One by one, D-Day memories fade as war’s witnesses die

PARIS (AP) — One more funeral, one less witness to the world’s worst war.

Bernard Dargols lived almost long enough to join the celebrations next month marking 75 years since the D-Day, 75 years since he waded onto Omaha Beach as an American soldier to help liberate France from the Nazis who persecuted his Jewish family.

Just shy of his 99th birthday, Dargols died last week. To the strains of his beloved American jazz, he was laid to rest Thursday at France’s most famous cemetery, Pere Lachaise.

An ever-smaller number of veterans will stand on Normandy’s shores on June 6 for D-Day’s 75th anniversary. Many will salute fallen comrades from their wheelchairs. As each year passes, more firsthand history is lost.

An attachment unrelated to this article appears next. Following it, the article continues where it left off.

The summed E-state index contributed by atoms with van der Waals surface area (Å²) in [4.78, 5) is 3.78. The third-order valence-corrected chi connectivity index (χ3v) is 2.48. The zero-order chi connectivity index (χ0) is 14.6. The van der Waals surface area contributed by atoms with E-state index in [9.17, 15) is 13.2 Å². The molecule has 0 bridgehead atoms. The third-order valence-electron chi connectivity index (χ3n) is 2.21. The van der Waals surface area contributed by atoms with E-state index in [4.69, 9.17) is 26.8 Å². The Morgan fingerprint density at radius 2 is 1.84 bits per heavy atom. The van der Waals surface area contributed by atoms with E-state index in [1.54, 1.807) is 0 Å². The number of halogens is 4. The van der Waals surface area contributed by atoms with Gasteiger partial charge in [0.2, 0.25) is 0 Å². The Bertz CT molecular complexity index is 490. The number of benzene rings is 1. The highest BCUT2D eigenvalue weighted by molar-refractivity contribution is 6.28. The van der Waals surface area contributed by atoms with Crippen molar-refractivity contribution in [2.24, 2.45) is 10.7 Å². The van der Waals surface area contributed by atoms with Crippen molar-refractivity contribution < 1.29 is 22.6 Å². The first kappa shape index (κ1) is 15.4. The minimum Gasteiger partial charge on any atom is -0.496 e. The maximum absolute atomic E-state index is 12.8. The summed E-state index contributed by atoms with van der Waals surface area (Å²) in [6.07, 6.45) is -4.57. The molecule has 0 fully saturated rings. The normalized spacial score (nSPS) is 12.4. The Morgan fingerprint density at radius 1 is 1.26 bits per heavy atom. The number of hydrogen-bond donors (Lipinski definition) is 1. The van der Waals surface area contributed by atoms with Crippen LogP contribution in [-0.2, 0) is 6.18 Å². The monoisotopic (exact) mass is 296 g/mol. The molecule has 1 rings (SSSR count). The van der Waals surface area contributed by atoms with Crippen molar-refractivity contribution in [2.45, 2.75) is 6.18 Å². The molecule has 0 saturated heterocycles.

Four weeks from now, U.S. President Donald Trump and other world leaders will pay homage to the more than 2 million American, British, Canadian and other Allied forces involved in the D-Day operation on June 6, 1944, and the ensuing battle for Normandy that helped pave the way for Hitler’s defeat.

Dargols outlived most of them, and knew the importance of sustaining their memory.

“I’m convinced that we have to talk about the war to children, so that they understand how much they need to preserve the peace,” he wrote in a 2012 memoir.

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